The results of the first paper of this series, and a generalization of a method due to Eyring, are used to obtain an expression for the free volume of a liquid, $Vf=fb3g3/h3n3\xd7[RT/\Delta Ev]3$, and an equation for the entropy of vaporization. $\Delta S=R[ln Vg\u2212lnVl\u2212ln \beta +3ln\beta +3ln(\Delta H/RT\u22121)]$. Here $\beta =\gamma fb3g3/h3n3$, where γ measures the interference in the liquid with the internal motions (rotations, vibrations) of the molecule, and *f, b, g, h, n* are quantities which depend on the geometry of the liquid and the energetic and dynamic interaction of the molecules. The rule of Barclay and Butler, that the 25°C value of Δ*S* for various pure liquids has a rough linear relationship to the corresponding Δ*H* of vaporization, is shown to imply a general tendency for a liquid to have a smaller β the larger its Δ*H* of vaporization. In many cases this means a smaller γ, resulting from increased interference with rotation of the molecules in the liquid. Pitzer's perfect liquid has a value β = 16, sensibly independent of Δ*H*. This is taken to mean that in such a liquid as benzene or carbon tetrachloride (β≈6) the interference with free rotation is considerable. For CS_{2} there is evidence that the intermolecular force field differs from ``normal,'' and the difference in potential function between liquid metals and normal liquids shows up strongly. Accepting the value β = 16 found for the ideal liquid as a norm, it is proposed to call *R* ln (16/β) for any liquid the hypothetical entropy defect (HED) and interpret it as the amount by which the entropy of the liquid (referred to the same substance as a perfect gas) is less than that of the ideal liquid in the ``corresponding'' state.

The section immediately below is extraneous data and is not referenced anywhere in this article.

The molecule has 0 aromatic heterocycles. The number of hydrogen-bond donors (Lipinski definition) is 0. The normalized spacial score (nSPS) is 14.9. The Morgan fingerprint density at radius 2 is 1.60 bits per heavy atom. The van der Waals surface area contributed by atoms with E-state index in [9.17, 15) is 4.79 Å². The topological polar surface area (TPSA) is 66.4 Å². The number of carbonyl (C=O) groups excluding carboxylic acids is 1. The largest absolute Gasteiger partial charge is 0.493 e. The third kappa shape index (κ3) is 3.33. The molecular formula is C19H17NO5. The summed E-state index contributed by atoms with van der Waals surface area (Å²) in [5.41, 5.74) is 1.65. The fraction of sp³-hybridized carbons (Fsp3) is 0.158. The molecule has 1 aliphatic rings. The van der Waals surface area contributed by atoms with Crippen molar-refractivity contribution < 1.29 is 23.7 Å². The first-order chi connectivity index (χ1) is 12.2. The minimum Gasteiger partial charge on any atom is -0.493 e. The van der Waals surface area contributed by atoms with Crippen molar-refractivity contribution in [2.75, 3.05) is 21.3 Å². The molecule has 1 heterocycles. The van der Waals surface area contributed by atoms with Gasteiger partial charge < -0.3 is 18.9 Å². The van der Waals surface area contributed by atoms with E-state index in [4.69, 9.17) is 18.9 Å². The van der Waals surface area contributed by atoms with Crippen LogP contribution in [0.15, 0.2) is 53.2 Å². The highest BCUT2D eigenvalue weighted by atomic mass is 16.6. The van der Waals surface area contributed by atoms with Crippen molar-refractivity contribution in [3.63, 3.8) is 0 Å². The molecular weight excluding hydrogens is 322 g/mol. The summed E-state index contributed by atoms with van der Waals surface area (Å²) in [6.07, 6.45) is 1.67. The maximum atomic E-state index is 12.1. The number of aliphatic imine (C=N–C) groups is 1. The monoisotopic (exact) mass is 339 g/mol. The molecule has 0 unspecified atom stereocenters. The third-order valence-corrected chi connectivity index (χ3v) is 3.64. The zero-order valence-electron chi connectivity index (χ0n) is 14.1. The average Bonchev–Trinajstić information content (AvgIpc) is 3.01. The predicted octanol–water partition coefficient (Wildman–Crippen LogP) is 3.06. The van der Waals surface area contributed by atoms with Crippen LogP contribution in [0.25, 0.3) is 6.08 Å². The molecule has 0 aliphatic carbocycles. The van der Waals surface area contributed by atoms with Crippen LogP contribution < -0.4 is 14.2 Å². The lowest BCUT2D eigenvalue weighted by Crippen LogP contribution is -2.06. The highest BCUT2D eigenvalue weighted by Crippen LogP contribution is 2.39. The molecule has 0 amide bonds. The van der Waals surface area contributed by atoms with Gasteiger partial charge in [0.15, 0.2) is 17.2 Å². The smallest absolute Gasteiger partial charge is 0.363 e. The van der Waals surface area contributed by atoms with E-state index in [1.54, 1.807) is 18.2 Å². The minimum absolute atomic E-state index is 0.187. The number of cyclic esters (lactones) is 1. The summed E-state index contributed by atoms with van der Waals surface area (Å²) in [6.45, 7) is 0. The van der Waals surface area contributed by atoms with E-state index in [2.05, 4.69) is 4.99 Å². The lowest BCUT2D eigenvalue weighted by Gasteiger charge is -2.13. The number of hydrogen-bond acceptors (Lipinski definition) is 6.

## REFERENCES

*Statistical Thermodynamics*(The Macmillan Company, New York, 1940), 800, p. 319, discuss the commonly accepted distinction between normal and associated liquids. We shall use the words to refer to the substances to which these authors apply them, but shall find it necessary to reject their hypothesis that molecular rotations are unhindered in the liquids they consider typically normal.

*Solubility*(New York, 1936), second edition, p. 99.

*n*, and therefore a smaller one for

*g*and a larger one for $(\u2202d/\u2202l)T.$

*Solubility*(New York, 1936), second edition, p. 102.

*T*is to be 25 °C, $Tc$ cannot be higher than about 533 °K without making ϑ so low $(<0.56)$ that the ideal liquid would freeze. On the other hand, this makes $\Delta H$ only some 5600 cal./mole. The fact that $\Delta H\u2009=\u20095600$ is the highest value for which β can be calculated for an ideal liquid at 25 °C detracts somewhat from the comparison here made. The meaning of the calculation, however, is that β is sensibly independent of temperature for these liquids, which justifies using the value 16.0 as a “norm” for any liquid at any temperature. Incidentally, it appears that most ordinary liquids, with $\Delta H\u2a7e6000\u2009cal./mole,$ would be solids at room temperature if they behaved as ideal substances. The reason that they are liquids at room temperature, then, is that in melting they gain entropy from sources which are not available to the ideal liquid—orientations and bendings. It is very striking that hexamethyl ethane, which is so bunched up and symmetrical as to be of nearly “ideal” shape, melts at about 102 °C (G. Egloff,

*The Physical Constants of Hydrocarbons*(Reinhold Publishing Corporation, New York, 1939), p. 57), compared with melting points well below 0 °C for all the other open chain hydrocarbons of $C8$ or below. The high melting points of benzene and cyclohexane also support this point of view.

*T*in real liquids, we may remark that (14) leads to the relation

*T*in qualitative agreement with our physical picture. Numerically $\u2202\u2009ln\u2009\beta /\u2202\u2009ln\u2009T$ at 25 °C is predicted to be positive for $\Delta CP$ more negative than about $\u22127.0$ at $\Delta H\u2009=\u20097200,$ or about $\u22126.0$ at $\Delta H\u2009=\u200910,800.$